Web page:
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Opioid crisis: Candidates, task force talk opioids in Little Falls

LITTLE FALLS--Sometimes, it takes nothing short of a bona fide crisis to bring people of disparate views and backgrounds together, even if they agree on little else.

LITTLE FALLS-Sometimes, it takes nothing short of a bona fide crisis to bring people of disparate views and backgrounds together, even if they agree on little else.

Green Party hopefuls, red Republican stalwarts, true blue DFLers-and that's just the politicos, to say nothing of the doctors, law enforcement officers, social workers and pharmacists who joined them Tuesday, July 31, at St. Gabriel's Hospital in Little Falls.

Their topic of discussion: the opioid epidemic. It was a mixed event in more ways than one-a time for candidates to present their solutions to the crisis, but more an opportunity to listen and learn from the care team of Morrison County's opioid program, Project ECHO. That's where the motley crew of local professionals came in.

The pros

Launched with a $368,000 grant in 2015, ECHO, or Extensions for Community Health Outcomes, represents a holistic, collaborative approach the community adopted. It was meant to counter a flood of 100,000 pills from four local pharmacies into a county of 33,000 people every month.

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In essence, it's about incarcerating the sellers and rehabilitating those who are addicted, said Jason McDonald, a Morrison County Sheriff's Office narcotics investigator. The county does this through its care team, the aforementioned doctors, social workers and others who work as a tight-knit coalition to combat an epidemic killing thousands nationally by the year.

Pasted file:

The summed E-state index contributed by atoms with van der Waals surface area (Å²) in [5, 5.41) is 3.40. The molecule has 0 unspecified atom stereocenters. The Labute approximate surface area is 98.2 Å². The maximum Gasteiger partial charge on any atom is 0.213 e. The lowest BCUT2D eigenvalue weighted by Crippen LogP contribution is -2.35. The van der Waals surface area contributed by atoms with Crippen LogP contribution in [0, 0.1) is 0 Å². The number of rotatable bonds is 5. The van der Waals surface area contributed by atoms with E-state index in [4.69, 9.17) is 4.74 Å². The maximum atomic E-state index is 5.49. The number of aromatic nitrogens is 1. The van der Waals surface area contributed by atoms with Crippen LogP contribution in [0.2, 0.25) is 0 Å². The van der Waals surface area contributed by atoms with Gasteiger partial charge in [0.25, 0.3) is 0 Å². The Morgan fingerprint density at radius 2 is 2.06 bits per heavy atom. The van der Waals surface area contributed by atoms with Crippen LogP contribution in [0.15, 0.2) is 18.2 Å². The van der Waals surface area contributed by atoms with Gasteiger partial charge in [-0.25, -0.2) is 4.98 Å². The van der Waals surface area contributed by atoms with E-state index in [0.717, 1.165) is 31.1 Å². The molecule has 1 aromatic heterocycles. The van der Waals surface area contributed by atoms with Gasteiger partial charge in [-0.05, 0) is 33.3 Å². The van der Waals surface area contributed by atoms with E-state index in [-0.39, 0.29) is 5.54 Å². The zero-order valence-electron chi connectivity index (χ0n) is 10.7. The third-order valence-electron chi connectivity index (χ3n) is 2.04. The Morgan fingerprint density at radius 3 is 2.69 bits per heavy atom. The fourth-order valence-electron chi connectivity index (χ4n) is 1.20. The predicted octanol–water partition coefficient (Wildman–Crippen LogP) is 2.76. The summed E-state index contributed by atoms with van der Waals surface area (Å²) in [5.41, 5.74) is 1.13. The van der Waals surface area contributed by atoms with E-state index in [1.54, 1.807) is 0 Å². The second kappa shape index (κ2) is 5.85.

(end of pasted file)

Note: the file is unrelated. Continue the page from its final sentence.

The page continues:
"From the beginning, our program has been about getting the pills off the streets, getting people in our program and our hospital off narcotics who didn't really need narcotics, and really monitoring patients more than they've been monitored in the past," said Dr. Kurt DeVine, one of the architects of the program. "It sounds like a simple thing, but when we started this three or four years ago, there really wasn't an effort to do that in clinics."

Primarily, the epidemic takes the form of prescription opioids-painkillers, innocent-looking pills that don't carry the same connotation as similarly dangerous opium substances like black-tar heroin. Prescription opioids are killing people at a rate of 46 per day, more than 20,000 per year, according to the Centers for Disease Control and Prevention.

"I didn't know we had the heroin issue that we do now," McDonald said. "As we started working together and as I started getting more and more involved in narcotics investigations, I was seeing a lot of the issues we had on the street and it went back to pills."

As such, all these professionals need to be on the same page, Coborn's Pharmacy Manager Gary Sperl said, otherwise exorbitant amounts of drugs-and, inevitably people-fall through the cracks if there's even one weak link.

Now-as a result of its triumphs, including disappearing illicit markets and plummeting hospitalizations-St. Gabriel Hospital's prototypical care model is sprouting up in other communities including Fergus Falls, Alexandria, Montevideo, Mora, Aitkin, Redwood Falls, Hibbing and the Mille Lacs reservation.

The politicos

At the other table sat big-wigs of varying aspirations-8th Congressional District hopefuls, candidates for U.S. Senate and participants in the state's governor's race. They explored the issue of opioid addiction, how best to address it and-particularly-the factors fueling the crisis.